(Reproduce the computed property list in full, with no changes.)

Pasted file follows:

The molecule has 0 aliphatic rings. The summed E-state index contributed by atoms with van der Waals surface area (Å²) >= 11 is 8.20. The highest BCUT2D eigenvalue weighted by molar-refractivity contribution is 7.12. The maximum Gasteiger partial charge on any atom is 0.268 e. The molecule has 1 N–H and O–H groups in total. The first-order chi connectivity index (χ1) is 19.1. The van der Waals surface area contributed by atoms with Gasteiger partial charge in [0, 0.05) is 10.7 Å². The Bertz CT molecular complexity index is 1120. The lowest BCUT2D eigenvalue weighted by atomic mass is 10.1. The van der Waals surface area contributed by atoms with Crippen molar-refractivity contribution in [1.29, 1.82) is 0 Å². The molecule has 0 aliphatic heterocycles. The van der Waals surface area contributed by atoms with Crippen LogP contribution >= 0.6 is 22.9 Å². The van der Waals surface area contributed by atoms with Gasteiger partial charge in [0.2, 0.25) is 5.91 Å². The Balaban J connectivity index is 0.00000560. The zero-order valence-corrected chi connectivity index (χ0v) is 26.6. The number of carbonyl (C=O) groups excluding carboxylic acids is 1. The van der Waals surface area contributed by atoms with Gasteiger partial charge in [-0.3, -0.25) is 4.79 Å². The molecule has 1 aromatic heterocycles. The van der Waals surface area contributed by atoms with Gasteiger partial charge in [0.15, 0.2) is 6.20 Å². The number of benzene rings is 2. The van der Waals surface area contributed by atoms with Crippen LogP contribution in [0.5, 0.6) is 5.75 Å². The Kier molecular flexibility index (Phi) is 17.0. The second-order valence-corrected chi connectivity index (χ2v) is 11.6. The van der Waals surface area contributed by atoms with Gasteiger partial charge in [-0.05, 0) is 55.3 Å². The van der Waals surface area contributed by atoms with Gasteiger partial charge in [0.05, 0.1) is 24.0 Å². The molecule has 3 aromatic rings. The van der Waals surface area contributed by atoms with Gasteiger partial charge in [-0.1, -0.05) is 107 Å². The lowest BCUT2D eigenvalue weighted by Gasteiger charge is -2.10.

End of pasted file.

The molecule has 0 aliphatic rings. The summed E-state index contributed by atoms with van der Waals surface area (Å²) >= 11 is 8.20. The highest BCUT2D eigenvalue weighted by molar-refractivity contribution is 7.12. The maximum Gasteiger partial charge on any atom is 0.268 e. The molecule has 1 N–H and O–H groups in total. The first-order chi connectivity index (χ1) is 19.1. The van der Waals surface area contributed by atoms with Gasteiger partial charge in [0, 0.05) is 10.7 Å². The Bertz CT molecular complexity index is 1120. The lowest BCUT2D eigenvalue weighted by atomic mass is 10.1. The van der Waals surface area contributed by atoms with Crippen molar-refractivity contribution in [1.29, 1.82) is 0 Å². The molecule has 0 aliphatic heterocycles. The van der Waals surface area contributed by atoms with Crippen LogP contribution >= 0.6 is 22.9 Å². The van der Waals surface area contributed by atoms with Gasteiger partial charge in [0.2, 0.25) is 5.91 Å². The Balaban J connectivity index is 0.00000560. The zero-order valence-corrected chi connectivity index (χ0v) is 26.6. The number of carbonyl (C=O) groups excluding carboxylic acids is 1. The van der Waals surface area contributed by atoms with Gasteiger partial charge in [-0.3, -0.25) is 4.79 Å². The molecule has 1 aromatic heterocycles. The van der Waals surface area contributed by atoms with Gasteiger partial charge in [0.15, 0.2) is 6.20 Å². The number of benzene rings is 2. The van der Waals surface area contributed by atoms with Crippen LogP contribution in [0.5, 0.6) is 5.75 Å². The Kier molecular flexibility index (Phi) is 17.0. The second-order valence-corrected chi connectivity index (χ2v) is 11.6. The van der Waals surface area contributed by atoms with Gasteiger partial charge in [-0.05, 0) is 55.3 Å². The van der Waals surface area contributed by atoms with Gasteiger partial charge in [0.05, 0.1) is 24.0 Å². The molecule has 3 aromatic rings. The van der Waals surface area contributed by atoms with Gasteiger partial charge in [-0.1, -0.05) is 107 Å². The lowest BCUT2D eigenvalue weighted by Gasteiger charge is -2.10.